Ossus Library Index Comedy Index

JERRY MAGUIRE

Directed by Cameron Crowe (1996, Columbia Tristar)
Starring Tom Cruise, Rene Zellweger, Cuba Gooding, Jr, and Kelly Preston

A sports agent struggles to succeed with his single client and secretary, after labeling himself as a man with a conscience.

 

 

January 25th, 2013 on DVD, for the 4th time  
   

Maybe I built this movie up so much in my mind that it couldn't live up to expectations, but I remember this being a much better movie. This time around, I found it long and a little dull. There were some really good moments, such as Rod in the shower, and the moment where he realizes that he needs to share his victory with his wife. But others felt just stretched out. The line "you had me at hello" is still one that is often quoted, and used in different contexts, with "hello" being changed to just about anything. It's amazing how it has entered out culture.

 

 

5 stars

August 9th, 2000 on Video for the 3rd time  
   

The first time I saw this movie, in the theatre, I really enjoyed it.  We bought the video, and watched it a second time.  Then, I thought to get rid of the video.  This time around, after several years of no Jerry Maguire, I adored the movie.  I laughed and I cried.

This is a subtle comedy, about a man out of his element, trying to survive, when his life depends entirely on his single, attitude-filled, client.  And he hates to be alone. 

After growing a conscience, Jerry gets himself fired by circulating a "mission statement", which everybody calls a memo.  One of the accountants is so inspired that she decides to join him.  But all of his clients, except one, stays with his old company.  And so his fiancée dumps him. 

So he is broke, alone, and in a very precarious position.  He falls for the accountant, Dorothy, because she's there, and she has a very, very cute kid.  All the actors were good, but this kid was terrific!  He made me laugh every scene he was in. 

Jerry and Dorothy try to make a go of it, but she realizes that she should take another job, across the state.  But she has very little willpower, and as she is leaving, he asks her to marry him, and of course, she says yes. 

The ceremony is quiet, but Rod, his football star-to-be (hopefully) knows that Jerry is not serious, that he just doesn't want to be alone.  But they persevere, and Dorothy eventually comes to realize that Jerry is in love with her son, and that he probably wouldn't notice if she wasn't there.  So she tries to end it. 

Jerry goes out of town, to the football game, where his client is knocked unconscious, then comes back after hearing the crowd cheer his name.  He loves the attention, in a sudden transformation from attitude-man.  He knows the crowd loves him, and he wins the game for them.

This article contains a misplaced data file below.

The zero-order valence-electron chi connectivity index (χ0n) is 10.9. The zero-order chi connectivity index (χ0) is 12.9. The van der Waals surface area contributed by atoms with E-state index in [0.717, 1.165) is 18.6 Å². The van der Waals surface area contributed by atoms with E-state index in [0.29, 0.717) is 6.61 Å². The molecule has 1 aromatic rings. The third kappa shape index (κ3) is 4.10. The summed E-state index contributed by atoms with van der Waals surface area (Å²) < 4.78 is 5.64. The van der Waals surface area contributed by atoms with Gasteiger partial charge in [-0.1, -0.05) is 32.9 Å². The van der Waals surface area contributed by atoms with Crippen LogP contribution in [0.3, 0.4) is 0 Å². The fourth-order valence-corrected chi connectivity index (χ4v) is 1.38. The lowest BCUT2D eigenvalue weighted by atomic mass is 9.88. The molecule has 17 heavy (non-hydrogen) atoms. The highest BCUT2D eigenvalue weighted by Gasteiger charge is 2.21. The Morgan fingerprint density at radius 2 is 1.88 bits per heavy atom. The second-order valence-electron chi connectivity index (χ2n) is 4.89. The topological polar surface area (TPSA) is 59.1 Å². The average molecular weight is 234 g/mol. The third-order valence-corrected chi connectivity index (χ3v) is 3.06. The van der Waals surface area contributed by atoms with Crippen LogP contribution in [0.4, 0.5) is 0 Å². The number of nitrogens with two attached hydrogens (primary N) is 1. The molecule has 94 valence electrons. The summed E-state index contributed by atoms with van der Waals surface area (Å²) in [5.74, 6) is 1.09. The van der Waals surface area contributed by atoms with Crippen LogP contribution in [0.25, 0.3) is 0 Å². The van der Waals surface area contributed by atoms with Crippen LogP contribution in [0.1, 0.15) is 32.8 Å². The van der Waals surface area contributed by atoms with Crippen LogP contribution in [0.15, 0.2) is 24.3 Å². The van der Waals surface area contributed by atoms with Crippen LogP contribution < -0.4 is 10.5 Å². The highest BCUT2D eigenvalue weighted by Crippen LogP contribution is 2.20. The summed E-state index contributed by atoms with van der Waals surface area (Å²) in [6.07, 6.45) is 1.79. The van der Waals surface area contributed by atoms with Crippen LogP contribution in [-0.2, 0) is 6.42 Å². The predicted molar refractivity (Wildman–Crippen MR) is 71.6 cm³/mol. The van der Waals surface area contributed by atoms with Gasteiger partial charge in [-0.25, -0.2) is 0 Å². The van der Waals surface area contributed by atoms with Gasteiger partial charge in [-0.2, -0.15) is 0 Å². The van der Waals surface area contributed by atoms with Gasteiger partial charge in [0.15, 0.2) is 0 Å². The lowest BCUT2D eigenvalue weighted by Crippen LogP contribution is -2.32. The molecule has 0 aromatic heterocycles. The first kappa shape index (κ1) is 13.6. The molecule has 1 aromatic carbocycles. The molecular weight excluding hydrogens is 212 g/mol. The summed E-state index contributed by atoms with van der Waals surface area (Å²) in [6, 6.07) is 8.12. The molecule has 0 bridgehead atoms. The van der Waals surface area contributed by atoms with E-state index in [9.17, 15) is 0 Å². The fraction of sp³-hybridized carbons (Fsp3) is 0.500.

Everybody is happy except for Jerry, who drives home to make a tear-jerking scene to his wife (and her sister's divorced women's group).  He couldn't enjoy the moment of victory, because she wasn't there with him. 

The funny parts were throughout the whole movie.  I laughed at the gestures, the dialog, and especially the two kids.  The best scenes were conveyed by facial and body expressions alone, without any words being spoken.  Dorothy's face when she realizes Jerry has heard her telling her sister that she loves him was priceless, as was the Apple Jacks scene that immediately followed.  Dorothy's face when she sees her son kiss Jerry for the first time was heart-wrenching.  Jerry's dance in the shower (when trying to talk some sense into Rod) was followed by some great body language by Rod, who likes to air-dry, instead of using a towel.

The teary scenes included the last one, of course, and the scene where Dorothy decides to break up with him in the backyard, among others. 

And then there were the scenes between Rod and his wife.  They were so mushy that at one end, you are about to be sick (but it's very funny, nonetheless), and at the other end, it makes Jerry and Dorothy (married) very uncomfortable.  At one point, Rod's wife is talking about watching a movie, and Rod tells her that he hates it when she goes to movies without him.  They start apologizing to each other, being all kissy-kissy.  Jerry looks over at Dorothy, and kisses her on the wrist.  That was as far as their emotional attachment went!

There was so much stuff, funny and teary, that I can't begin to describe it.  But it was both a lot of fun, and a great story.  The music was mostly rock-n-roll, and was perfectly appropriate.  The pop-up scenes where Jerry's mentor spews advice were perfectly times, and hilarious as well, especially after his alarm clock goes off ("I love waking up in the morning!").

This time around, the movie touched me exactly where it was supposed to.  I laughed and I cried.  A perfect blend of a movie.

 
   

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